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duff1

[duhf]
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noun Slang.
  1. the buttocks or rump: If you don't like the way things are, get off your duff and do something about it!

Origin of duff1

First recorded in 1885–90; expressive word, perhaps akin to doup

duff2

[duhf]
noun
  1. a stiff flour pudding, boiled or steamed and often flavored with currants, citron, and spices.

Origin of duff2

1830–40; dialectal variant (Scots, N England) of dough

duff3

[duhf]
verb (used with object) Slang.
  1. to give a deliberately deceptive appearance to; misrepresent; fake.
  2. British. (in golf) to misplay (a golf ball), especially to misjudge one's swing so that the club strikes the ground behind the ball before hitting it.
  3. Australian.
    1. to steal (cattle).
    2. (formerly) to alter the brand on (stolen cattle).
  4. to cheat someone.

Origin of duff3

1830–40; back formation from duffer, in the slang senses “something inferior or counterfeit” or “a peddler of inferior goods”

duff4

[duhf]
noun
  1. organic matter in various stages of decomposition on the floor of the forest.
  2. fine, dry coal, especially anthracite.

Origin of duff4

1835–45; orig. Scots dial.; perhaps metaphorical use of duff2, by association with Scots dowf decayed, rotten (see dowf), deaf (of soil) unproductive, springy to the tread
Dictionary.com Unabridged Based on the Random House Unabridged Dictionary, © Random House, Inc. 2018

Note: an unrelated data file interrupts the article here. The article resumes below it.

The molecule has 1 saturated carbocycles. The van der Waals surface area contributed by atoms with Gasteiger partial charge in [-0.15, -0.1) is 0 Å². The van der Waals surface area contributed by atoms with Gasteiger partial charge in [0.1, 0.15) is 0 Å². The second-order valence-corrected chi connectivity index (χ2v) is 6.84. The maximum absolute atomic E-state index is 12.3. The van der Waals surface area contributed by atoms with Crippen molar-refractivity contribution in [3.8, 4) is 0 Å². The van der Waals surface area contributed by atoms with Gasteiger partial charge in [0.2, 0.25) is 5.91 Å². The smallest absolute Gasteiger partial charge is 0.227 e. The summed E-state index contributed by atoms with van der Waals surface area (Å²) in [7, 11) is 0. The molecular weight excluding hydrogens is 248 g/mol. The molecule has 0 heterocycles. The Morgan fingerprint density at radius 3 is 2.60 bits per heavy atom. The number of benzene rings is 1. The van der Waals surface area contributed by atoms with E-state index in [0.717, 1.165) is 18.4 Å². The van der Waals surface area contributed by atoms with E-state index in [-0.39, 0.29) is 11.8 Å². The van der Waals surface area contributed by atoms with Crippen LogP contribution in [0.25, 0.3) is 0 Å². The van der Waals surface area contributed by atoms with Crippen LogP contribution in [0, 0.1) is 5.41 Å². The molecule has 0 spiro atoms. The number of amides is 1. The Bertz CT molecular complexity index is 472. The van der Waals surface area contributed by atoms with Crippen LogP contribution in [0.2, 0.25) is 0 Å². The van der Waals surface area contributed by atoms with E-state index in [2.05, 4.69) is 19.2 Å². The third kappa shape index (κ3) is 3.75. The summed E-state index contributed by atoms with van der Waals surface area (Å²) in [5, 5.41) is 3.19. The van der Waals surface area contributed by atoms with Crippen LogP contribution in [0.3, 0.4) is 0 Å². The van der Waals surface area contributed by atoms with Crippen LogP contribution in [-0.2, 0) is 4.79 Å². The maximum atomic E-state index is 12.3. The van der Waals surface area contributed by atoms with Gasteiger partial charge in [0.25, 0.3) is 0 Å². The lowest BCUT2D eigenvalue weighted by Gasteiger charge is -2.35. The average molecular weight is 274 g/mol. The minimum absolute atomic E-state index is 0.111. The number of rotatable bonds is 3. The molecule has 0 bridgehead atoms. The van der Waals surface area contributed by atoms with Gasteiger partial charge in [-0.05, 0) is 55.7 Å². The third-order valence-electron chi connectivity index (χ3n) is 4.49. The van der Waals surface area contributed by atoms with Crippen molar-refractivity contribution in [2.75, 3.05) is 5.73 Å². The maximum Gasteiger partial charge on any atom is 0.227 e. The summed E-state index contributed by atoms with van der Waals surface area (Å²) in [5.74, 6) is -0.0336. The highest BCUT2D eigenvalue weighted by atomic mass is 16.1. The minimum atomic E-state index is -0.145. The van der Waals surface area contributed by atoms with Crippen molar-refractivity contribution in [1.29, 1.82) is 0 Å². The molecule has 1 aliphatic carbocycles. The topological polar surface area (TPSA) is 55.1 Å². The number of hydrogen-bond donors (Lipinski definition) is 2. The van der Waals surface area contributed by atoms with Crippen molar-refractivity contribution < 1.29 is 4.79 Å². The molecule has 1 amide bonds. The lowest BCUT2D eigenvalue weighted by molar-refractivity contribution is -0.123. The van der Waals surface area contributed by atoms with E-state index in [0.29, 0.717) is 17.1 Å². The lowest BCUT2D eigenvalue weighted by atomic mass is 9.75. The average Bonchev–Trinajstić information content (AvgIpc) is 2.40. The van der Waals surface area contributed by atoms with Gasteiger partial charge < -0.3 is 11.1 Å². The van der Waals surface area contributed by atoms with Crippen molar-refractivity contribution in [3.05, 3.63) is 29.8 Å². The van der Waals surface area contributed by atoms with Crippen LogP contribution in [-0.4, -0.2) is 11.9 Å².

Examples from the Web for duff

Contemporary Examples

Historical Examples

  • It is a vulgar crime, Duff; it would be very hard to stoop to it.

    Barrington

    Charles James Lever

  • I begin to regret now, Duff, that I did n't take your advice.

    Barrington

    Charles James Lever

  • Don't boast of it, Duff; even notoriety is not always a cheap luxury.

    Barrington

    Charles James Lever

  • The blame was thrown upon "Duff" Armstrong, who was arrested.

  • The other two volumes by Mr. Duff are also of the greatest assistance.


British Dictionary definitions for duff

duff1

noun
  1. a thick flour pudding, often flavoured with currants, citron, etc, and boiled in a cloth bagplum duff
  2. up the duff slang pregnant

Word Origin

C19: Northern English variant of dough

duff2

verb (tr)
  1. slang to change the appearance of or give a false appearance to (old or stolen goods); fake
  2. Australian slang to steal (cattle), altering the brand
  3. Also: sclaff golf informal to bungle (a shot) by hitting the ground behind the ball
adjective
  1. British informal bad or useless, as by not working out or operating correctly; duda duff idea; a duff engine
See also duff up

Word Origin

C19: probably back formation from duffer

duff3

noun
  1. slang the rump or buttocks

Word Origin

C20: special use of duff 1
Collins English Dictionary - Complete & Unabridged 2012 Digital Edition © William Collins Sons & Co. Ltd. 1979, 1986 © HarperCollins Publishers 1998, 2000, 2003, 2005, 2006, 2007, 2009, 2012

Word Origin and History for duff

n.

"buttocks, rump," 1830s, of unknown origin.

Online Etymology Dictionary, © 2010 Douglas Harper